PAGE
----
This core will be instantly recognizable to those who have played any game in the series, and if you wanted more of the same, you’ll be absolutely well served. Yet again you can collect fish, bugs, and fossils to give to the museum, you can plant trees, water flowers, and buy new items of clothing. You can send letters to animals, get invited to their houses, or deliver sundry artifacts from one resident to another. Every now and then, you’ll get visits from Lyle the art dealer, or the turnip selling warthog, and holiday events all occur in real time.
The familiar makes up the vast majority of the experience, so if you were hoping for an all-new game, you might be disappointed. Of course, if your Animal Crossing desires extend solely to “more Animal Crossing,” that’s exactly what you’ll get with the misleadingly titled New Leaf. The contents of the package are far from revolutionary, but there’s plenty of it to indulge in.
The obvious big changes come with mayoral duties that are, unfortunately, not quite as enriching as they could have been. It takes a few days (all in real time) before you can actually do anything as mayor, as you’ll need to get your house built and jump through a few hoops first. Once you do, your main role is to decide upon an ordinance for the town, and commission public works — both of which simply function as slightly tweaked versions of the old loan repayment dynamic.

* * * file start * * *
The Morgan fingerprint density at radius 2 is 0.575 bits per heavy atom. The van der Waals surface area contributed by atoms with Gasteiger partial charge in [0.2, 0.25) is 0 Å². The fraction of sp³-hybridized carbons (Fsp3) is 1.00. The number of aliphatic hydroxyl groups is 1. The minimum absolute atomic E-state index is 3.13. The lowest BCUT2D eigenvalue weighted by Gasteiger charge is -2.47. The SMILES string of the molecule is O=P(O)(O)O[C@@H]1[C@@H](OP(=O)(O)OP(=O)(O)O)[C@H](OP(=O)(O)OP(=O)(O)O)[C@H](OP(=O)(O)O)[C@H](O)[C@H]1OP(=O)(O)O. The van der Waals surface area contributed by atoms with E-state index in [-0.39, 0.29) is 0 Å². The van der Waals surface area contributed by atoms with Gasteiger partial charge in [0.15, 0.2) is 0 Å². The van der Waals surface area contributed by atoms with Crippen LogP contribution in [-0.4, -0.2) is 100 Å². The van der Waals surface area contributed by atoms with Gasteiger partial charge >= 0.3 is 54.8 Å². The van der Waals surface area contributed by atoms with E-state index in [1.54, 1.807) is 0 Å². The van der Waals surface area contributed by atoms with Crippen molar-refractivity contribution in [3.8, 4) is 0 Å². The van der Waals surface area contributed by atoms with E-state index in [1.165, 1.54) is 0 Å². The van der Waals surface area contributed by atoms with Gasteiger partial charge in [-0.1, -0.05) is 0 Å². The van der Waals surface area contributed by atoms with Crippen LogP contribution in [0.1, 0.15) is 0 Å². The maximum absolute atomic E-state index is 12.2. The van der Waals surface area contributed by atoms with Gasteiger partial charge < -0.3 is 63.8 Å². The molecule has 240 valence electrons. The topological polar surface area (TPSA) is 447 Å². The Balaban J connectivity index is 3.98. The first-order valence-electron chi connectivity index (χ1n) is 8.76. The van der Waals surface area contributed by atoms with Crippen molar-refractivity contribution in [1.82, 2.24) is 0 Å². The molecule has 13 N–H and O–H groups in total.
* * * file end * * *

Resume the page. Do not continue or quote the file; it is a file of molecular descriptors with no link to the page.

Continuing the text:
Ordinances slightly alter the way the town operates. For instance, selecting Bell Boom will improve the economy, which means you can sell items in stores for a higher price (though stores will charge more too). Beautiful Town makes animals more likely to plant flowers and reduces weed growth. Early Bird makes things happen earlier in the morning, while Night Owl does the opposite. These changes are subtle and merely add additional minor perks, but it has to be said that Bell Boom can be quite useful for those trying to pay off their loans.